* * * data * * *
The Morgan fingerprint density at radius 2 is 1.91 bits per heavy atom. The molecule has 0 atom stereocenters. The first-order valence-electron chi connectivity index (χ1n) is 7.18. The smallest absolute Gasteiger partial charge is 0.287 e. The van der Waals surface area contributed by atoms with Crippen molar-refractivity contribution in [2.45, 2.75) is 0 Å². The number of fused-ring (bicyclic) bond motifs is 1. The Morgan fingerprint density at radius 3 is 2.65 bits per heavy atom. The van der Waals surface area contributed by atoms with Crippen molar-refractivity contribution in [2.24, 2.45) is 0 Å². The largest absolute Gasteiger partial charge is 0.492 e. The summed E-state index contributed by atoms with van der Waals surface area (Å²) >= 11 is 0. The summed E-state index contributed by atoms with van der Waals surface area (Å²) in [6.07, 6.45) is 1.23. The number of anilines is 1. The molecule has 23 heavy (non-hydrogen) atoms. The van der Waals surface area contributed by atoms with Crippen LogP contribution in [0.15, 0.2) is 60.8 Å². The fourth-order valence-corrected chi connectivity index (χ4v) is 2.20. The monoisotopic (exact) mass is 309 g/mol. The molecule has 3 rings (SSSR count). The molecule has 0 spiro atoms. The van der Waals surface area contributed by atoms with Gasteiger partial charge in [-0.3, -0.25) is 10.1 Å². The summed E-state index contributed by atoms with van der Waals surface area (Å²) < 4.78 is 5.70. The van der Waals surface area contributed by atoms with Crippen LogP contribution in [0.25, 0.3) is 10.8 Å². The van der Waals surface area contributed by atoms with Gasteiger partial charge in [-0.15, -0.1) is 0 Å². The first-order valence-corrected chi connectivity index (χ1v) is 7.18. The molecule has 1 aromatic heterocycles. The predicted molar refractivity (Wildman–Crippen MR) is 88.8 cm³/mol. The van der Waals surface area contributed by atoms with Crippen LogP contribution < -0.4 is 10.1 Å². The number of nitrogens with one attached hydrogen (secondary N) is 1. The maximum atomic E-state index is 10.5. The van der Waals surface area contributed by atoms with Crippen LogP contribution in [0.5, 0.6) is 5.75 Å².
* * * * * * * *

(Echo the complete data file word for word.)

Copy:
The Morgan fingerprint density at radius 2 is 1.91 bits per heavy atom. The molecule has 0 atom stereocenters. The first-order valence-electron chi connectivity index (χ1n) is 7.18. The smallest absolute Gasteiger partial charge is 0.287 e. The van der Waals surface area contributed by atoms with Crippen molar-refractivity contribution in [2.45, 2.75) is 0 Å². The number of fused-ring (bicyclic) bond motifs is 1. The Morgan fingerprint density at radius 3 is 2.65 bits per heavy atom. The van der Waals surface area contributed by atoms with Crippen molar-refractivity contribution in [2.24, 2.45) is 0 Å². The largest absolute Gasteiger partial charge is 0.492 e. The summed E-state index contributed by atoms with van der Waals surface area (Å²) >= 11 is 0. The summed E-state index contributed by atoms with van der Waals surface area (Å²) in [6.07, 6.45) is 1.23. The number of anilines is 1. The molecule has 23 heavy (non-hydrogen) atoms. The van der Waals surface area contributed by atoms with Crippen LogP contribution in [0.15, 0.2) is 60.8 Å². The fourth-order valence-corrected chi connectivity index (χ4v) is 2.20. The monoisotopic (exact) mass is 309 g/mol. The molecule has 3 rings (SSSR count). The molecule has 0 spiro atoms. The van der Waals surface area contributed by atoms with Gasteiger partial charge in [-0.3, -0.25) is 10.1 Å². The summed E-state index contributed by atoms with van der Waals surface area (Å²) < 4.78 is 5.70. The van der Waals surface area contributed by atoms with Crippen LogP contribution in [0.25, 0.3) is 10.8 Å². The van der Waals surface area contributed by atoms with Gasteiger partial charge in [-0.15, -0.1) is 0 Å². The first-order valence-corrected chi connectivity index (χ1v) is 7.18. The molecule has 1 aromatic heterocycles. The predicted molar refractivity (Wildman–Crippen MR) is 88.8 cm³/mol. The van der Waals surface area contributed by atoms with Crippen LogP contribution < -0.4 is 10.1 Å². The number of nitrogens with one attached hydrogen (secondary N) is 1. The maximum atomic E-state index is 10.5. The van der Waals surface area contributed by atoms with Crippen LogP contribution in [0.5, 0.6) is 5.75 Å².